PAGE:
There was a time in America when one of the only methods of communication was by mail. Since 1912, the United States Postal Service (USPS) has served as a lifeline for Americans, specifically in rural areas.
With the advent of the internet, things have changed. We can communicate wherever we are with the click of a button. Some say that means the Postal Service should reduce services like six-day delivery.
While we may not depend on mail delivery to communicate like we used to, we depend on it for other things. Imagine the issues that could arise if the mail wasn’t delivered six days a week.
Let's say you've ordered a package and expect to receive it in two days but, because there is no Saturday mail delivery, you won’t get it until Monday. Unless Monday is a holiday, in which case you won’t get it until Tuesday. That two-day delivery just became four. Most people I know, myself included, get frustrated if a package isn’t delivered right away.
Or, maybe you have prescription medication that has been mailed to you – waiting an additional day or two just isn’t going to cut it. Many folks who need that medication are unable to travel long distances; delivering it to their door at an affordable cost as soon as possible is critical.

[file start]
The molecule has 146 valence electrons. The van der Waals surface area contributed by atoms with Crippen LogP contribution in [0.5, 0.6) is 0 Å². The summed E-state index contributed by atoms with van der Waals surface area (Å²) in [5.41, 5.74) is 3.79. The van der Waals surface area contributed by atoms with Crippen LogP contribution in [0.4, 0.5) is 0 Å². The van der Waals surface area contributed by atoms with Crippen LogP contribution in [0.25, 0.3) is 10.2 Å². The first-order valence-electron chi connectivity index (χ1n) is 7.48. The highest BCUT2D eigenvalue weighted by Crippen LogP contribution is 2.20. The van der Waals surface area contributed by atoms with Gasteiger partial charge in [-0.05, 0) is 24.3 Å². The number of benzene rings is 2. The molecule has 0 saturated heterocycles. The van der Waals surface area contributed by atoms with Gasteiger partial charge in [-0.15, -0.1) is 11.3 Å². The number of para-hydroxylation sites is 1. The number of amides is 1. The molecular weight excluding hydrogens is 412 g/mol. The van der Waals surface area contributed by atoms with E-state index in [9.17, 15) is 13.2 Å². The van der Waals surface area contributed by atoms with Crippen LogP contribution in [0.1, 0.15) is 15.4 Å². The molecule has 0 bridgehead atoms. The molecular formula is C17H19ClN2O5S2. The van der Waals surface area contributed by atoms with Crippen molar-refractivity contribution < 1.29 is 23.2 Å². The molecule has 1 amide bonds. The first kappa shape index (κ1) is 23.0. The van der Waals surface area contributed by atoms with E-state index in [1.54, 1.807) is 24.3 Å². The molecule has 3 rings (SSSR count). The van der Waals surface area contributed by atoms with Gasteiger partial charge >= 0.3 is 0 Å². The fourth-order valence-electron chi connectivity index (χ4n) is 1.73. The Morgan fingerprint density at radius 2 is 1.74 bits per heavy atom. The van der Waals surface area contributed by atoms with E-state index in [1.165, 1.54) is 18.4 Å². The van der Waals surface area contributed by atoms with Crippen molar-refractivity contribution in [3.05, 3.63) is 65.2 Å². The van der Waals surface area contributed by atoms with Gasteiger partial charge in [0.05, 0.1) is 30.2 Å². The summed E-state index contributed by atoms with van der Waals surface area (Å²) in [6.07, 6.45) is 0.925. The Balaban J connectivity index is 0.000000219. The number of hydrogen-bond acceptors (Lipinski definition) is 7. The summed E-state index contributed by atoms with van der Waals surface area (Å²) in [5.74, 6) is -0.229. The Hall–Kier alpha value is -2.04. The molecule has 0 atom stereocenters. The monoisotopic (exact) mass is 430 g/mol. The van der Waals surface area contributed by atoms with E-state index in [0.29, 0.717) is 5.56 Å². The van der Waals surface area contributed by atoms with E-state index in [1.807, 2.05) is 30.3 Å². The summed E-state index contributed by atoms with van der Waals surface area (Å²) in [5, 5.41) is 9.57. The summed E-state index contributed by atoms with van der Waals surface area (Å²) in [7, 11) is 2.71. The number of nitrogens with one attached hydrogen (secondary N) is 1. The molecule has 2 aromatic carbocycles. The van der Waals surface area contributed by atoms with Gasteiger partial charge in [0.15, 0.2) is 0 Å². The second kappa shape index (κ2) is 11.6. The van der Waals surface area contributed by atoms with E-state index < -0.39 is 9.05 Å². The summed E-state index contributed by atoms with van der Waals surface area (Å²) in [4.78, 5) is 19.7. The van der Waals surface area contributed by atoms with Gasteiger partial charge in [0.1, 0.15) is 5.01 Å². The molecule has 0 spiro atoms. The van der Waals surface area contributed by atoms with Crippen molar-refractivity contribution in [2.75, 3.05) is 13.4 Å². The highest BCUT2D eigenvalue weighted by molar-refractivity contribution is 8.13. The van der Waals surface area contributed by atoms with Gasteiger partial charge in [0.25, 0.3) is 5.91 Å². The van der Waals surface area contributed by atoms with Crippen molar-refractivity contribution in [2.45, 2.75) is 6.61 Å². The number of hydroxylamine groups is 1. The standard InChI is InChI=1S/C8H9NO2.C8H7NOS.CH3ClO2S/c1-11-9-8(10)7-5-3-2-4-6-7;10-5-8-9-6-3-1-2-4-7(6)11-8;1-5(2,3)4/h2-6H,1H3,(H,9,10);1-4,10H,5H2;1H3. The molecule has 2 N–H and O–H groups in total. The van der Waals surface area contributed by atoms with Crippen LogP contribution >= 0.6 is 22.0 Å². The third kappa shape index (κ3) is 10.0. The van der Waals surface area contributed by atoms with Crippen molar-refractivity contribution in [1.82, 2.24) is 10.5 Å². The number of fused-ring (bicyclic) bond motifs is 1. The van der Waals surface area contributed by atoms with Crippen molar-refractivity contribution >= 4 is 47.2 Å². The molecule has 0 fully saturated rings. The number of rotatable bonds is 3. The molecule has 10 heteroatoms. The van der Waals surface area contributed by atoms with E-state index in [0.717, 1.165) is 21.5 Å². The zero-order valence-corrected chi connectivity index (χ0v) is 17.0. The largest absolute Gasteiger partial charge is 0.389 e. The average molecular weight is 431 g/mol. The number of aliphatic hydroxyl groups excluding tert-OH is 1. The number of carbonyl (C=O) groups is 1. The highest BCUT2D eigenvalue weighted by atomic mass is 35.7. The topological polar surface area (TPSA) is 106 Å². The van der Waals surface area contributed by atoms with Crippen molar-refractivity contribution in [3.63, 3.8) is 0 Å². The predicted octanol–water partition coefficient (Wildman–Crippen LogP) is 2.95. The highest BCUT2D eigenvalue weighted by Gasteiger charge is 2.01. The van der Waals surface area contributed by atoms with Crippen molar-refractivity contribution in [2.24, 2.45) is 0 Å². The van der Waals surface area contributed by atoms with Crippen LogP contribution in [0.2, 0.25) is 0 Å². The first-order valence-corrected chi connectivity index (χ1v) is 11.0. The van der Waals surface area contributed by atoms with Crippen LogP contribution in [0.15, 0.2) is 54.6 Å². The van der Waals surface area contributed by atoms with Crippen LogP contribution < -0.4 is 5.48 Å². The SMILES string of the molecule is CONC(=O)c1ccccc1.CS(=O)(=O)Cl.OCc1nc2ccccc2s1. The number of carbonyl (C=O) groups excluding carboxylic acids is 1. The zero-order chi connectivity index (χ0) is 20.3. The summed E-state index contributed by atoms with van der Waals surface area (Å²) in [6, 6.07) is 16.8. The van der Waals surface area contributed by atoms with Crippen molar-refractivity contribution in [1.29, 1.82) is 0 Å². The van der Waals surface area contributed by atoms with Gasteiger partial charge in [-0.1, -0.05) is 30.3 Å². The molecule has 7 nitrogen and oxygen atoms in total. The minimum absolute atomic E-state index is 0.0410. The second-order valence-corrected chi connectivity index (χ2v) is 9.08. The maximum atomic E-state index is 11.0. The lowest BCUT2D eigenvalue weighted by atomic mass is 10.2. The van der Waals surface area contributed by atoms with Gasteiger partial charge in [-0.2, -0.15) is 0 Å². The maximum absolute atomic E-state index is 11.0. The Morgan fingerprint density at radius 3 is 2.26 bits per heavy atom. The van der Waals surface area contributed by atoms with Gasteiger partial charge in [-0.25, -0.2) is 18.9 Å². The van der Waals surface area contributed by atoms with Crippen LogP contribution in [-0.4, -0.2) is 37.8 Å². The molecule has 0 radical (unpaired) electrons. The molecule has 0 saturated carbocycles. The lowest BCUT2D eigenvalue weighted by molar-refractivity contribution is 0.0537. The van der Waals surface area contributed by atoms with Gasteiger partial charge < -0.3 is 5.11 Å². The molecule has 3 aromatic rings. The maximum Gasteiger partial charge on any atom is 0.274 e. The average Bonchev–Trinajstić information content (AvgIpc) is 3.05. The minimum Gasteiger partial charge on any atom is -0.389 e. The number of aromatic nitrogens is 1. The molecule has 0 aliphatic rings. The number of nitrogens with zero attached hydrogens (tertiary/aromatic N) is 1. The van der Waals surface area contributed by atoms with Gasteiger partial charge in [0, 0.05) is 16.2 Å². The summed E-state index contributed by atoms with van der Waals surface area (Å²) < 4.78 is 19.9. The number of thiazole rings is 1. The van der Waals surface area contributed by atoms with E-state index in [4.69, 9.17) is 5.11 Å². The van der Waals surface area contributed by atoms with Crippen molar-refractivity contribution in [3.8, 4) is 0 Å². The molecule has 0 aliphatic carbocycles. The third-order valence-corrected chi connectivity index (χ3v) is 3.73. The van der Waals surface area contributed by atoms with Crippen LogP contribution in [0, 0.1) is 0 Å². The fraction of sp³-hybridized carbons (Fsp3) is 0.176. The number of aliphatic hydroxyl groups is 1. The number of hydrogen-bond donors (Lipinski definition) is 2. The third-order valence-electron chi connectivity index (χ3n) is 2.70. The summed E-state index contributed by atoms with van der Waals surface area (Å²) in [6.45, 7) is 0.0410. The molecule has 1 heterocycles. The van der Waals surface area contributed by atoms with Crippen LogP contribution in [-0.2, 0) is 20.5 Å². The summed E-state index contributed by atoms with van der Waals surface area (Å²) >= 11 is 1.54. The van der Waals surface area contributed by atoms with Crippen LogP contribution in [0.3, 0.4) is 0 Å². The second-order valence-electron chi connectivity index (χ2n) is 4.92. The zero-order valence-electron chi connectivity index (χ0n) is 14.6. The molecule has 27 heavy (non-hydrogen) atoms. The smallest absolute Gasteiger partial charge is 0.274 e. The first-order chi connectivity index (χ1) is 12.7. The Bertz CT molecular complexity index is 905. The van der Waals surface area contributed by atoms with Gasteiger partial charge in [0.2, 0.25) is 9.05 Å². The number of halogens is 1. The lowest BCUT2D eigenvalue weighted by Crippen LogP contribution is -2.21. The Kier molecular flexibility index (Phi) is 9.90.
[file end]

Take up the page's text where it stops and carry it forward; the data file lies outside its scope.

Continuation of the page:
This affects small businesses, too. Many of the most successful businesses in rural areas depend on the Postal Service to deliver the items they’ve ordered, or ship the products they’ve made, in a timely fashion.
In North Missouri, Saturday mail delivery is still critical to our success and necessary for our way of life.
Last week, I helped introduce bipartisan legislation to express the sentiment of the House of Representatives that six-day mail delivery must be preserved. I introduced a similar bipartisan bill in 2017 with 258 co-sponsors. Not much is bipartisan in Washington anymore, but keeping six-day mail delivery certainly has broad support.
There is no doubt that the Postal Service needs to make some major reforms to remain a viable service. It’s not good government to maintain the status quo if it is leading to major financial issues. However, there are plenty of ways to reform the USPS without eliminating Saturday mail delivery. That won’t fix the problem; it will only make it worse.
It’s important that the USPS right their financial ship. However, doing so at the expense of rural America should not be an option. The USPS needs to take all necessary measures to make sure that we still see mail delivery on Saturdays in North Missouri.